The American Veterinary Medical Association defines core vaccines as those that:
- protect diseases endemic to a region
- protect from diseases with potential public health significance
- are required by law
- are vaccines against diseases that are virulent/highly infectious, and/or pose a risk of severe disease
Core vaccines have clearly demonstrated efficacy and safety, and thus exhibit a high enough level of patient benefit and low enough level of risk to justify their use in the majority of patients.
The following equine vaccines meet these criteria and are identified as ‘core’ by the American Association of Equine Practitioners:
- Eastern/Western Equine Encephalomyelitis
- West Nile Virus
Tetanus is a disease caused by a specific toxin of Clostridium tetani. Horses are among the most sensitive to the harmful effects of the toxin. Clinical signs observed with the disease include spasmodic contractions and rigidity of some or all of the voluntary muscles, especially of the face, neck, and jaw (hence its nickname "lockjaw"). The bacteria are present throughout the environment and enters the body through wounds. The vaccine is very effective and administered once yearly. The vaccine is boostered in case of laceration, surgery, or penetrating wounds.
Eastern & Western Encephalomyelitis
Encephalomyelitis is caused by a virus that is transmitted by mosquitoes. The virus causes inflammation of the brain and spinal cord. The vaccine is very effective against the disease. In Florida, we recommend vaccinating initially with 2 doses 3-4 weeks apart with boosters every 6 months thereafter. For foals born to vaccinated mares, we recommend vaccinating with 2 doses 3 weeks apart beginning when the foal is 6 months old.
West Nile Virus
West Nile virus is also transmitted by mosquitoes, and like the encephalitidies above, it causes inflammation of the brain and spinal cord. We recommend initially vaccinating adults horses with 2 doses 3 weeks apart before the beginning of mosquito season, usually in March. For foals born to vaccinated mares, we recommend vaccinating with 2 doses 3 weeks apart beginning when the foal is 6 months old. Foals born to nonvaccinated mares, should be vaccinated with 3 doses 3 weeks apart beginning at 3 months of age.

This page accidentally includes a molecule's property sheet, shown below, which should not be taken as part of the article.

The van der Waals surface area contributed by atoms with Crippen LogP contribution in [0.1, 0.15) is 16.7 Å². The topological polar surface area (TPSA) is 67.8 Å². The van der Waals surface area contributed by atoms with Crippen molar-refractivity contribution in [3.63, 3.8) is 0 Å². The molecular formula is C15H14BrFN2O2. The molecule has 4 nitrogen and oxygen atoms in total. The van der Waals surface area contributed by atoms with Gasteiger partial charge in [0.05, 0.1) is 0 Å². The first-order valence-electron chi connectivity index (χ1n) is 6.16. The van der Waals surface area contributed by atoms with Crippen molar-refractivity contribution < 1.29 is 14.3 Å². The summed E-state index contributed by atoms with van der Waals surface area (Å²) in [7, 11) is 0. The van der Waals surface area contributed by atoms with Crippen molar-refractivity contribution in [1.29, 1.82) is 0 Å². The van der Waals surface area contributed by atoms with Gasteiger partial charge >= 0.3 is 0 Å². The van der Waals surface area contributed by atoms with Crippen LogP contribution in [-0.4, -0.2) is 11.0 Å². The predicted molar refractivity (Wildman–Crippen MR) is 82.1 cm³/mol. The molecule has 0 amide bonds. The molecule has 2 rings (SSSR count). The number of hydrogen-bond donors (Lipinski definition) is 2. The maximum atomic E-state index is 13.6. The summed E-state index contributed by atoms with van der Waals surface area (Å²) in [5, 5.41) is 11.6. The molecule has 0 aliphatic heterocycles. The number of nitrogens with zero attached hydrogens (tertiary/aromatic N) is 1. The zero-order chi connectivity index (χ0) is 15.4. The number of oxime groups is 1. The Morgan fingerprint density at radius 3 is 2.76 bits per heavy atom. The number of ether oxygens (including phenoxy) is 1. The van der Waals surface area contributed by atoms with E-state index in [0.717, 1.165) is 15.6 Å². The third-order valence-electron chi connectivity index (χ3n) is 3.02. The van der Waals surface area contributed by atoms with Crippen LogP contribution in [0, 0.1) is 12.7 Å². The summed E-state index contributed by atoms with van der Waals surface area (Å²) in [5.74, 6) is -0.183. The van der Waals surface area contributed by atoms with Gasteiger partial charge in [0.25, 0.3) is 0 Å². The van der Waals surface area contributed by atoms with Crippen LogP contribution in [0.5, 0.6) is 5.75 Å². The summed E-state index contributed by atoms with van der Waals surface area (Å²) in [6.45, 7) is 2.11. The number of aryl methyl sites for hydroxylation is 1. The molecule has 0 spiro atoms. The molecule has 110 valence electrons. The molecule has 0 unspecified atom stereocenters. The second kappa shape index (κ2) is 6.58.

Rabies is a viral disease that affects the nervous system of mammals. It is transmitted through contact with the saliva of infected animals. It is 100% fatal. The vaccine is given once yearly and is very effective.
Vaccines in this category may be included in your program depending on several factors, including the age of your horse, the location of your farm, and your plans to travel with your horse to shows, trail rides, or athletic events. Commonly used vaccines include:
- Equine Influenza
- Equine Herpesvirus (Rhinopneumonitis)
- Potomac Horse Fever
Similar to influenza in humans, equine influenza is a virus that causes high fever and respiratory infection. The vaccine is not 100% effective. Horses travelling to shows, trail rides, sales, athletic events, etc. should be vaccinated every 3 months. Horses that do not travel should be vaccinated every 6 to 12 months.
Rhinopneumonitis is a herpes virus which causes respiratory infections, abortions, and inflammation of the spinal cord. The vaccine is not 100% effective and does not protect against the neurologic form of the disease. Pregnant mares should be vaccinated at 3, 5, 7 and 9 months from the breeding date using a killed product. Horses that are travelling to shows, races, sales, etc. should be vaccinated every 3 months. Pleasure horses that do not travel should be vaccinated every 6 months.
Potomac Horse Fever
Also known as Equine monocytic ehrlichiosis is caused by Neorickettsia risticii. This is a seasonal disease, occurring late spring through late fall (majority of cases in July, August, and September). Clinical signs can vary but include, fever, diarrhea, laminitis, and mild colic.
Strangles is a bacterial disease caused by Streptococcus equi. It is highly contagious and causes high fever, abscessed lymph nodes, and a respiratory infection. Once they are through the initial infection, horses may develop guttural pouch infections, sinus infections, purpura hemorrhagica, laryngeal paralysis, and bastard strangles weeks to months after apparent recovery. There is an intranasal vaccine which is more effective than the intramuscular vaccine. The vaccine is given once a year except in endemic barns (that have frequent outbreaks) where twice yearly vaccination is recommended.
Other vaccines are also available. If you have questions about any of the vaccines mentioned above, or others you have heard about, schedule an appointment and we can work together to create a vaccination program that best fits your horse(s). It is important to remember that not all vaccines prevent disease, in fact, many work to decrease the severity of the disease if it is contracted.